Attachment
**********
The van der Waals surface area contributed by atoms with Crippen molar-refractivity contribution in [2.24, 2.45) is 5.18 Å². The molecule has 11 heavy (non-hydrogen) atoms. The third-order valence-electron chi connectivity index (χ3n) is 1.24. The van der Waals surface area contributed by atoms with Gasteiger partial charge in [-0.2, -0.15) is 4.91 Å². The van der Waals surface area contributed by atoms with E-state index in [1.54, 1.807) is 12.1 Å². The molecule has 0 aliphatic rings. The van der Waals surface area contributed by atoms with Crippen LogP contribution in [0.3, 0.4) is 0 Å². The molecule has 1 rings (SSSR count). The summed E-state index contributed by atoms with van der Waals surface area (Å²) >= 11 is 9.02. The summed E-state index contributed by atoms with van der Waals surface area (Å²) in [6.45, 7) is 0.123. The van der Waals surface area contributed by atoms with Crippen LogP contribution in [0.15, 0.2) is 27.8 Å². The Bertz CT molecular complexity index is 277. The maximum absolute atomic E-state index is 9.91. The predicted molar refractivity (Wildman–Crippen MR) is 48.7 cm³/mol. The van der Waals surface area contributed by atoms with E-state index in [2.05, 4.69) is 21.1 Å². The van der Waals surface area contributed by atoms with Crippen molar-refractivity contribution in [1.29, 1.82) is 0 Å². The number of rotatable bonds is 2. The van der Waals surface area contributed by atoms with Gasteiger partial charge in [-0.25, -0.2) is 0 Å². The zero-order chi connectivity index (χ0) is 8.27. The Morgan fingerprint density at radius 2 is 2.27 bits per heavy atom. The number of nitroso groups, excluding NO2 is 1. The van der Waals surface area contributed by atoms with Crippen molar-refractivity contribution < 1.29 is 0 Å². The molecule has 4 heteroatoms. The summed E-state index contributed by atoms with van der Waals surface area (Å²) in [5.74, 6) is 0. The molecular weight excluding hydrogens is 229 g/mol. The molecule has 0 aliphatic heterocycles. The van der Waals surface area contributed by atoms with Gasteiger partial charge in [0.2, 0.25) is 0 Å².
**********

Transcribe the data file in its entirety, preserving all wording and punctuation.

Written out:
The van der Waals surface area contributed by atoms with Crippen molar-refractivity contribution in [2.24, 2.45) is 5.18 Å². The molecule has 11 heavy (non-hydrogen) atoms. The third-order valence-electron chi connectivity index (χ3n) is 1.24. The van der Waals surface area contributed by atoms with Gasteiger partial charge in [-0.2, -0.15) is 4.91 Å². The van der Waals surface area contributed by atoms with E-state index in [1.54, 1.807) is 12.1 Å². The molecule has 0 aliphatic rings. The van der Waals surface area contributed by atoms with Crippen LogP contribution in [0.3, 0.4) is 0 Å². The molecule has 1 rings (SSSR count). The summed E-state index contributed by atoms with van der Waals surface area (Å²) >= 11 is 9.02. The summed E-state index contributed by atoms with van der Waals surface area (Å²) in [6.45, 7) is 0.123. The van der Waals surface area contributed by atoms with Crippen LogP contribution in [0.15, 0.2) is 27.8 Å². The Bertz CT molecular complexity index is 277. The maximum absolute atomic E-state index is 9.91. The predicted molar refractivity (Wildman–Crippen MR) is 48.7 cm³/mol. The van der Waals surface area contributed by atoms with E-state index in [2.05, 4.69) is 21.1 Å². The van der Waals surface area contributed by atoms with Crippen molar-refractivity contribution in [1.29, 1.82) is 0 Å². The number of rotatable bonds is 2. The van der Waals surface area contributed by atoms with Gasteiger partial charge in [-0.25, -0.2) is 0 Å². The zero-order chi connectivity index (χ0) is 8.27. The Morgan fingerprint density at radius 2 is 2.27 bits per heavy atom. The number of nitroso groups, excluding NO2 is 1. The van der Waals surface area contributed by atoms with Crippen molar-refractivity contribution < 1.29 is 0 Å². The molecule has 4 heteroatoms. The summed E-state index contributed by atoms with van der Waals surface area (Å²) in [5.74, 6) is 0. The molecular weight excluding hydrogens is 229 g/mol. The molecule has 0 aliphatic heterocycles. The van der Waals surface area contributed by atoms with Gasteiger partial charge in [0.2, 0.25) is 0 Å².